Israel’s Active Defenses: Tactical Success with Strategic Implications

Israel’s Active Defenses: Tactical Success with Strategic Implications
By IDF Maj. Gen. (ret.) Yaakov Amidror

Israel’s Active Defenses: Tactical Success with Strategic Implications
By IDF Maj. Gen. (ret.) Yaakov Amidror

Over the course of its history, Israel has faced a series of attempts to uproot the Jewish people from its land, including terrorism and massive conventional armies. Today the main threat comes from thousands of rockets and missiles in the hands primarily of Hezbollah, Hamas and their patron Iran. Israel’s development of missile defenses to counter this threat is a technological triumph, but also creates a set of strategic dilemmas. Because these defenses can reduce its own casualties almost to zero, how can Israel justify self-defense against rocket and missile attacks when its enemies launch these weapons behind human shields? This has real implications for Israel’s deterrence against adversaries like Hezbollah and Hamas.

The first challenge, which began before the establishment of the state, was a civilian terror campaign. This campaign took various forms, but overall, consisted of a series of waves of terror that began with the arrival of the first Zionist immigrants at the end of the 19th century, continued through the attacks of 1921 and 1936, and the fierce battles held between the U.N. resolution on partition in November 1947 and the invasion of the Arab armies on May 15, 1948. After the establishment of the state, the terror campaign was less coordinated, lasting up until the first terror attack conducted by an organized movement, Fatah, in 1965. The waves of terror have continued with varying levels of intensity up to today, most recently in the form of “lone wolf attacks” with guns or knives.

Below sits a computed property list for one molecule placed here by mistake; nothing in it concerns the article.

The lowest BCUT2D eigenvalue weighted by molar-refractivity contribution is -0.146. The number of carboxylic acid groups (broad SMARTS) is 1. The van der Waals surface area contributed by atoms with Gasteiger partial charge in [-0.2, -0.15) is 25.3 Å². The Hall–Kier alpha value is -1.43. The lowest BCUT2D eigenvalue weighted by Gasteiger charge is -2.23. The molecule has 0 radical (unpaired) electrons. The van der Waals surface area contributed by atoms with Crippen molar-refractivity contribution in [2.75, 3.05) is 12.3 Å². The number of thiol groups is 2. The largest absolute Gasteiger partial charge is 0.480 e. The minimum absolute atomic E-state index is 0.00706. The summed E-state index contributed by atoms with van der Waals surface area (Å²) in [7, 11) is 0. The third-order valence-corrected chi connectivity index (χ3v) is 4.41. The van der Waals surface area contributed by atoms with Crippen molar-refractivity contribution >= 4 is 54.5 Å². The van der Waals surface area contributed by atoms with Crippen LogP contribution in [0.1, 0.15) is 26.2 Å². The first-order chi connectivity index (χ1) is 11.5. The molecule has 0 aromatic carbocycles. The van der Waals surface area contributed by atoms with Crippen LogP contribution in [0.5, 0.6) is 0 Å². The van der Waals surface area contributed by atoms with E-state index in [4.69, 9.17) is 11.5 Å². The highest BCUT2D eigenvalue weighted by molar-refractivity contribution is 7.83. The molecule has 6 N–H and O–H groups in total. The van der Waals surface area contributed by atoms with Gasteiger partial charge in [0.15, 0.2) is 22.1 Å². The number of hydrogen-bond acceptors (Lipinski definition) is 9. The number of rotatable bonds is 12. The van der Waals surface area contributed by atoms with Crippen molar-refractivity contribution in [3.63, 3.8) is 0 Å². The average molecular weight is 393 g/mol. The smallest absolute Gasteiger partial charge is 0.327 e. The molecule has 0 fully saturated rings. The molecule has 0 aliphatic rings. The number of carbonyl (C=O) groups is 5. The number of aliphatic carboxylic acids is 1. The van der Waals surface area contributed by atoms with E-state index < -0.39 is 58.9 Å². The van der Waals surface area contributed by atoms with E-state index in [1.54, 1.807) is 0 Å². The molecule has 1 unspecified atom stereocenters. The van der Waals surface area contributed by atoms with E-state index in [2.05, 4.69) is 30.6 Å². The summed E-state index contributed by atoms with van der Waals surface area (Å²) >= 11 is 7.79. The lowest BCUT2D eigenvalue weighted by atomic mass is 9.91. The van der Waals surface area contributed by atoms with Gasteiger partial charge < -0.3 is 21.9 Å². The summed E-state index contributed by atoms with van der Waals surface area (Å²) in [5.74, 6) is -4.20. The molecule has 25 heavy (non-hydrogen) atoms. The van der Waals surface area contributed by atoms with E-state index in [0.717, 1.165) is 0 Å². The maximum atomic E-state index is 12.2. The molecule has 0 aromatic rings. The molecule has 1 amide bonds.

The second challenge, interstate warfare, began with the end of the British Mandate, when the armies of seven Arab countries invaded the nascent Israel. These rounds of warfare continued over a 25-year period, with the last war against regular armies having taken place in 1973. Throughout the years since, up until the US invasion of Iraq and the Arab Spring, Israel was surrounded by millions of troops, tens of thousands of artillery pieces, thousands of tanks, and many hundreds of warplanes. Israel handed the Arab armies a series of resounding defeats on the battlefield, and thus wars of this kind became less attractive to Arab states.

The third, contemporary challenge is rooted in the failures of the civilian terror campaign and regular Arab armies against Israel. Now, Israel’s opponents instead invested immense resources in large-scale firepower based on rockets and missiles. Following the Arab Spring, and the removal of the Syrian army as a threat to Israel, non-state combatant organizations-mainly Hezbollah, but also Hamas-have constructed most of their force around this type of firepower.